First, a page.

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Vientiane, 1 February 2017

World Wetlands Day is celebrated every year on 2 February. This day marks the adoption of the Ramsar Convention on Wetlands on 2 February 1971. Every year since 1997, communities and government organisations have been raising public awareness of the value and benefit of wetlands on this day. The Ramsar Convention is named after the city of Ramsar in Iran where the agreement was signed.

 

Xavier Bouan FAO wetland in Beung Kiat Nong Champassak

Villagers in the wetland of Beung Kiat Ngong, Champassack Province. Photo: FAO Lao PDR/Xavier Bouan

Older generations used to tell the story of how fascinating it was to see turtles moving around in the wetlands of Bueng Kiat Ngong in Champassak. The turtles could be easily observed from the back of elephants, when riding across the wetlands. Recently, Mr. Soukkhaseum Phothisanh and Mr. Kideng Thammavong, who are both former Governors of Savannakhet Province, have shared with me that in the stagnant waters of the Xe Champhone River in Savannakhet there is still a variety of aquatic animals, reptiles and amphibians. Aquatic animals like snakehead fish, catfish, knife fish and several types of carps enjoy living in marshes and silts. These fish types are joined by softshell turtles, eels, crabs, shrimps, mussels, rhinoceros beetles, giant water bugs and other insects (like Maeng Ket-tao, Maeng Eed, Maeng La-ngam). Reptiles include Siamese crocodiles, water monitors, Bengal monitors, many species of turtles and tortoises, lizards and snakes. Amphibians include frogs, tree frogs and bullfrogs. Macaques inhabit the trees around the wetlands.

In the light of the abundance of species in the wetland areas, I am personally very happy to hear that Laos joined the Ramsar Convention in September 2010, becoming the 160th signatory to the convention. Since then, more countries joined, adding up to 169 countries across the world ratifying the convention. Even more delighted I am by the news that the Ministry of Natural Resource and Environment, in cooperation with the United Nations Food and Agriculture Organization established a project that aims to help communities living in the significant wetlands of Xe Champhone and Bueng Kiat Ngong. The aim is to help the communities to adapt to climate change through the development of sustainable livelihoods, as well as the rehabilitation and sustainable management of these two globally significant wetland sites of the Ramsar Convention.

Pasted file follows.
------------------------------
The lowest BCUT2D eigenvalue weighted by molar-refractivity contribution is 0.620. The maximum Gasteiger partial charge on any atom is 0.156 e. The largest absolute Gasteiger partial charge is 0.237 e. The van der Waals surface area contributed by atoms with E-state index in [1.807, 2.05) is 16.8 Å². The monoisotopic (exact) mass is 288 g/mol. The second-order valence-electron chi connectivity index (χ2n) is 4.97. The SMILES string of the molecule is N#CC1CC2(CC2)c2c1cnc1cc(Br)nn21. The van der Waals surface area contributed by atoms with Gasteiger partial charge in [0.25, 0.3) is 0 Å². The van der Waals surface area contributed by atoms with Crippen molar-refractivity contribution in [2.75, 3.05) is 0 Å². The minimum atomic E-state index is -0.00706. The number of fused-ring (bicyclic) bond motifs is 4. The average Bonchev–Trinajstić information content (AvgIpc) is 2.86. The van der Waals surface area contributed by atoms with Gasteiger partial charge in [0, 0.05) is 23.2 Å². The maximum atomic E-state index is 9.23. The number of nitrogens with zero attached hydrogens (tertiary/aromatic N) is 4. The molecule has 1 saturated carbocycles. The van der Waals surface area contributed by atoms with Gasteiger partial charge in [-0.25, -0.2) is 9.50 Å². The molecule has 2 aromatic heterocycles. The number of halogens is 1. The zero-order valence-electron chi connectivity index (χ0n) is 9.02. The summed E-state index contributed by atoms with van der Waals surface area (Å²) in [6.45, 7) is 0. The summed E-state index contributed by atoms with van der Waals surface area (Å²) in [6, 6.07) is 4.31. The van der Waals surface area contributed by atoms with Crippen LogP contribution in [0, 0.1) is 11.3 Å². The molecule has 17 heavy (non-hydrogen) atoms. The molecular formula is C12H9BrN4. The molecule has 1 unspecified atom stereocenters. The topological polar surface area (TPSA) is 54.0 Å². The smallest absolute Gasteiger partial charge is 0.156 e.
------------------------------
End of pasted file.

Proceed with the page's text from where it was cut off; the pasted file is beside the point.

I greatly hope that the project will create opportunities for younger generations to learn about the stories passed on by elder generations like myself and the two former Provincial Governors. I also hope to see the successes of the project spread across all other wetlands of Laos.

Wetlands are ecologically, economically and culturally significant for Lao people. They are important to aquatic animals because at the end of the rainy season, during the Ancestor Festival, fish and other aquatic species living in paddy fields, ponds and streams will migrate to marshes and lakes where they can still access water in the dry season for shelter. On the one hand, some species will migrate from deep pools to paddy fields, ponds, and streams where there is more water in the rainy season. Hydrologically, wetlands store water and filter it before draining into large rivers. During dry season, wetlands will store enough water to maintain the ecosystems in the area.

What I mentioned above is only a small part of significant features of wetlands. Supporting wetland-dependent communities and protecting the two wetlands sites of Xe Champhone and Bueng Kiat Ngong is vital for the present and future of ecosystems in the whole country – and I am happy the government has recognised their value.

This article is written by Dr. Sisalieo Sawaengsuksa who is the President of the Association to Support the Development of Peasant Societies and Lao Framers’ Products. He holds a PHD in Geography and was a Member of the Lao National Assembly during the 7th Legislature (2011-2016).

 

For more information, please contact:

Ministry of Natural Resources and Environment (MoNRE)

Khonesavanh Louangraj

National Project Coordinator

Climate Change Adaptation in Wetlands Areas (CAWA) project

Mobile: +856 20 22231200

Office: +856 21 219354

Email: This email address is being protected from spambots. You need JavaScript enabled to view it.

 

Food and Agriculture Organization of the United Nations (FAO-UN)

Xavier Bouan

Chief Technical Advisor, CAWA project

Mobile: +856 20 22235604

Office: +856 21 413205

Email: This email address is being protected from spambots. You need JavaScript enabled to view it.

 

IUCN, International Union for Conservation of Nature

Lao PDR office

Phoutsakhone Ounchith

Head of Office

Office: +856 21 417455

Email: This email address is being protected from spambots. You need JavaScript enabled to view it. 

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